This said, Truss appears to be quite committed to honouring the desires of traditional Tory voters and this means at some stage she will have to deliver on them. And given that a general election is legally required to be held in not much more than two years, the fact that the party membership retains a huge affection for previous prime minister Boris Johnson, and that Tory MPs did not really support her leadership bid, Truss has to tread a very fine line to remain a respected leader of the Conservatives-and the emboldened opposition Labour Party obviously won't make life easy for her.

There is a broader economic issue that will remain a big talking point beyond the immediate challenges, not least because Truss has frequently described the preferred economic policies of the past 20 years as failing to facilitate stronger economic growth, including what she describes as policies based on redistribution. This, in my view, is an even bigger risky strategy for her to pursue, because it isn't really accurate.

The earlier Conservative government she had been part of presided over a significant reduction in government spending and lower corporate taxes, policies she claims to prefer, and while under the 2015 government of David Cameron, the Conservatives accelerated the earliest of policies focused on devolving policies around England, it was modest, and coincided with significant spending cuts for many local authorities.

And while Johnson talked endlessly about "levelling up", his government didn't really commit vast redistributive resources to this endeavour. At the same time, because of his popularity, he created a strong enough impression that it was serious, that's how the Tories won the last election, and if there is now a leader opposed to the pursuit of these policies, then he or she may not be in power beyond 2025, or even earlier.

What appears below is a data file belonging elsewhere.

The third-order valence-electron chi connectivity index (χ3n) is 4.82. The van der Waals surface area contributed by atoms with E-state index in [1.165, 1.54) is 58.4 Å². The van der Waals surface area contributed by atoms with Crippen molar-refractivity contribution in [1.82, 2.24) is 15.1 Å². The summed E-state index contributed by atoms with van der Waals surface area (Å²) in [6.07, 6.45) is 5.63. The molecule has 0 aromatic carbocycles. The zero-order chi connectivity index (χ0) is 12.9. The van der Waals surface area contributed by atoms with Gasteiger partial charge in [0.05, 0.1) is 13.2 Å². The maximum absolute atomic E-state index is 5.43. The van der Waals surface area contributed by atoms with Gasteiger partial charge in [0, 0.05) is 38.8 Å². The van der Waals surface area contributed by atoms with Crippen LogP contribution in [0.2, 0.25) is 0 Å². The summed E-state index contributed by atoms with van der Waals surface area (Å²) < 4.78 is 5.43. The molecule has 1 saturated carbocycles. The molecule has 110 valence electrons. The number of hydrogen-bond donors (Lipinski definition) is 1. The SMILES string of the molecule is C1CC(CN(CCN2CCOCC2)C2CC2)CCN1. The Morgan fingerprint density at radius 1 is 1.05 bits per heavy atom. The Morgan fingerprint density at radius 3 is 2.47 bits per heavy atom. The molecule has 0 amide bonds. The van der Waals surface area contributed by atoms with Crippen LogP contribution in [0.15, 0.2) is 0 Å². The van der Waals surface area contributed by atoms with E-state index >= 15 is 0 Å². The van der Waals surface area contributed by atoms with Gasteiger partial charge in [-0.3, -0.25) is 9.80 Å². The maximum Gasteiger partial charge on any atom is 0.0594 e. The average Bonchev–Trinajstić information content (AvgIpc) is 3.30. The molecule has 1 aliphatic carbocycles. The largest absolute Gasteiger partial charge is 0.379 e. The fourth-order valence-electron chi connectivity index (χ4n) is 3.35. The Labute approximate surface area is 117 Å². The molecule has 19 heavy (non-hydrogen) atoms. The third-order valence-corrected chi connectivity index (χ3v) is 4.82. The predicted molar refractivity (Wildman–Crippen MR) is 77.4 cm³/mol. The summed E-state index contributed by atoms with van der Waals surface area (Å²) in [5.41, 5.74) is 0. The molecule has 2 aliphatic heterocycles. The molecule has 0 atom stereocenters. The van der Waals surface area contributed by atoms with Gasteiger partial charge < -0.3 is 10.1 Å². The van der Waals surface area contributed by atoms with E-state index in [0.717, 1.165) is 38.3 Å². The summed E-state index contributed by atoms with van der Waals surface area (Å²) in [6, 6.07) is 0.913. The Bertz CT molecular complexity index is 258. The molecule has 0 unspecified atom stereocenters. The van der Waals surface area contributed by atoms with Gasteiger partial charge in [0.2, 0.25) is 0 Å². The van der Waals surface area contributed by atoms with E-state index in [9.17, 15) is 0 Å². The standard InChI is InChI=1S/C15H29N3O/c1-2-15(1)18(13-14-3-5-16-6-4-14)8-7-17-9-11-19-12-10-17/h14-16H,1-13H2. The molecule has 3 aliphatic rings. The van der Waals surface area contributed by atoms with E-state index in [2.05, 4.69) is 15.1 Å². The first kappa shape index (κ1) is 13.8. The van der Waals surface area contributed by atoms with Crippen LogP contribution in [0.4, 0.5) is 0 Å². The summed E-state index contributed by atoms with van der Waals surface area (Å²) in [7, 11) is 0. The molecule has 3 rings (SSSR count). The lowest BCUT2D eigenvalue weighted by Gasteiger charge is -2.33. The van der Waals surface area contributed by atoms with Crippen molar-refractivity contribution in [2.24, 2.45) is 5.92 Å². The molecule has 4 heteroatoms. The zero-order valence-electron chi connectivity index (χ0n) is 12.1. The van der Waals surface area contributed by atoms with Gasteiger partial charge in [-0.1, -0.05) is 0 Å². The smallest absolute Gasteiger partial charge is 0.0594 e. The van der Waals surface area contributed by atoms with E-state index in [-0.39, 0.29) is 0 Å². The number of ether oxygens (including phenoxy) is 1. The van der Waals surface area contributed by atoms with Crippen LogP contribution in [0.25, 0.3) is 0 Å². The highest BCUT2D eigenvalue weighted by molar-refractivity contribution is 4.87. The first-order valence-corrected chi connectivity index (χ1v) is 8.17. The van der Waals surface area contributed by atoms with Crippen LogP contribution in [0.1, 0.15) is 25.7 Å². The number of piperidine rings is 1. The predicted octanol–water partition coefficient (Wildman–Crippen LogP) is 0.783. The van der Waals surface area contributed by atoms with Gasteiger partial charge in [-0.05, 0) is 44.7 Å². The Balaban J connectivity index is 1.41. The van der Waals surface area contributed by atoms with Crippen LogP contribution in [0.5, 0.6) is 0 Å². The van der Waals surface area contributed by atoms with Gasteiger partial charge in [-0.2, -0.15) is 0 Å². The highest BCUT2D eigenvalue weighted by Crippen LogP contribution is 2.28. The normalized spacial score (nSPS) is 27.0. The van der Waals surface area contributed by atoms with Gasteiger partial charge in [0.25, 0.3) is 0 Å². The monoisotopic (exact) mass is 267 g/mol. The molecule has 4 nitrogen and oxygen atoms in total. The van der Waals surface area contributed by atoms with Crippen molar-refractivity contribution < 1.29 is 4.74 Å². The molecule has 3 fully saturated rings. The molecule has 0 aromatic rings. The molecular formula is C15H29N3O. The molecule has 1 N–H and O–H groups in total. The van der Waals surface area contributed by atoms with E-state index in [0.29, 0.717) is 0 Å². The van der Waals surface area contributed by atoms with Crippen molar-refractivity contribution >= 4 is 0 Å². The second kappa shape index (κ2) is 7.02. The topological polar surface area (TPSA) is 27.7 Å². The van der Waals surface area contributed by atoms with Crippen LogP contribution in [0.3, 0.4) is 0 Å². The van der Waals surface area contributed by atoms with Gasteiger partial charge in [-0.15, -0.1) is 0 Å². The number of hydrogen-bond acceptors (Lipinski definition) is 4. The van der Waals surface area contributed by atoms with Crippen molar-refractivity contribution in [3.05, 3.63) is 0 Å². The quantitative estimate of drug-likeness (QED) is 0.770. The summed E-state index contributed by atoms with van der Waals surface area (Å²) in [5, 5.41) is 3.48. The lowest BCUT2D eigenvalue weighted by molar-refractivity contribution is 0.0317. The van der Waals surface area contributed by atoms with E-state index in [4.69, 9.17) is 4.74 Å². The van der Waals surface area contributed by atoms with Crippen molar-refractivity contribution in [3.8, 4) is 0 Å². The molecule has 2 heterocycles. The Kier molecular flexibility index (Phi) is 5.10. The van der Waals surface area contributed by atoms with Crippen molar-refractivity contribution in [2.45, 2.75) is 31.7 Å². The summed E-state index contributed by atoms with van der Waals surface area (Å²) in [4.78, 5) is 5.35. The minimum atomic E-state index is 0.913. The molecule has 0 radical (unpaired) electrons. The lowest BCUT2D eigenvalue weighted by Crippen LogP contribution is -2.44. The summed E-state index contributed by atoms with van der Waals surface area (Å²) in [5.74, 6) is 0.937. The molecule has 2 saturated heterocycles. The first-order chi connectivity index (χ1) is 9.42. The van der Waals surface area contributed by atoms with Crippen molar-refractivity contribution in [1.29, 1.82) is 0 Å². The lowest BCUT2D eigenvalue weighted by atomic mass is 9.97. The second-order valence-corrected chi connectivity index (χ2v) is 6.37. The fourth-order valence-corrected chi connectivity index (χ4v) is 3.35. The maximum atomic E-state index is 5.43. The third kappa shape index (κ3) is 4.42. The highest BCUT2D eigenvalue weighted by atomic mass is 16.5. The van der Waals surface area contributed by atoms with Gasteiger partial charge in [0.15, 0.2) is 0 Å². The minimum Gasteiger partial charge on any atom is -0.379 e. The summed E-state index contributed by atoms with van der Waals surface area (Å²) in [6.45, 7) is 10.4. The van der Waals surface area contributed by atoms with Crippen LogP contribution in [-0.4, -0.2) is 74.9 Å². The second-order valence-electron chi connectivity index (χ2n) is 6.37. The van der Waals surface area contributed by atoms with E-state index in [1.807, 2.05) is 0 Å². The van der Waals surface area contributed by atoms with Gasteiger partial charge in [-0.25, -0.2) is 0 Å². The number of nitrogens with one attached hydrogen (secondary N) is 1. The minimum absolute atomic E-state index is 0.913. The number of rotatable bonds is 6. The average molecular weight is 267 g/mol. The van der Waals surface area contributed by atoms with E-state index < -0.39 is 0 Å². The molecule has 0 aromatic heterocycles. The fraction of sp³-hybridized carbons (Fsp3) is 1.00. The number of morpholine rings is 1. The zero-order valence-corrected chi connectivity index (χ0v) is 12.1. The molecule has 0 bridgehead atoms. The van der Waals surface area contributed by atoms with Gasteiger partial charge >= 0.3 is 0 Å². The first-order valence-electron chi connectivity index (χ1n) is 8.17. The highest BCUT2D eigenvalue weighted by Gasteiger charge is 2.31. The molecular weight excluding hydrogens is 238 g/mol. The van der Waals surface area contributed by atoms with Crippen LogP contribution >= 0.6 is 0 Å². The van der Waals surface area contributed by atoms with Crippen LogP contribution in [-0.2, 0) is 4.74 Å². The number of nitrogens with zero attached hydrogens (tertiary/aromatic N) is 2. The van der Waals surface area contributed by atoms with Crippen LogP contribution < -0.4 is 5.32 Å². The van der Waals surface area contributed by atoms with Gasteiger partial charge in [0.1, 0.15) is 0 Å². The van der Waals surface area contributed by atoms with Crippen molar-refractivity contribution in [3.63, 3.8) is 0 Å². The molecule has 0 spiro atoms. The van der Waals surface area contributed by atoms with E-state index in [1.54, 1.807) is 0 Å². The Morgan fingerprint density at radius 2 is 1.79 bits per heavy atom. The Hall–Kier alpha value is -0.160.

At the end of the day, the UK faces the same challenge as every other country, as well as one related to its unique geographical productivity factor.

Long-term economic growth is driven by the number of people that work and their productivity. The UK is already close to its lowest unemployment rate in nearly 50 years, so unless it can significantly boost its woeful productivity, it will not be able to generate sustained low-inflation growth. The productivity of London and the southeast is among the strongest in Europe. It is the rest of the country that does truly need "levelling up" in terms of productivity. Yet it seems unlikely that the new UK leader will reverse her stated priorities and truly deal with this aspect.

As for relations with China, Truss, once a proud advocate of importing the best of Chinese maths teaching standards, is likely to support the growing popular voices of caution against all things Chinese, which when it comes back to economics, is not likely to help her other economic ambitions.

The author is a leading British economist and former commercial secretary to the UK Treasury.

The views don't necessarily reflect those of China Daily.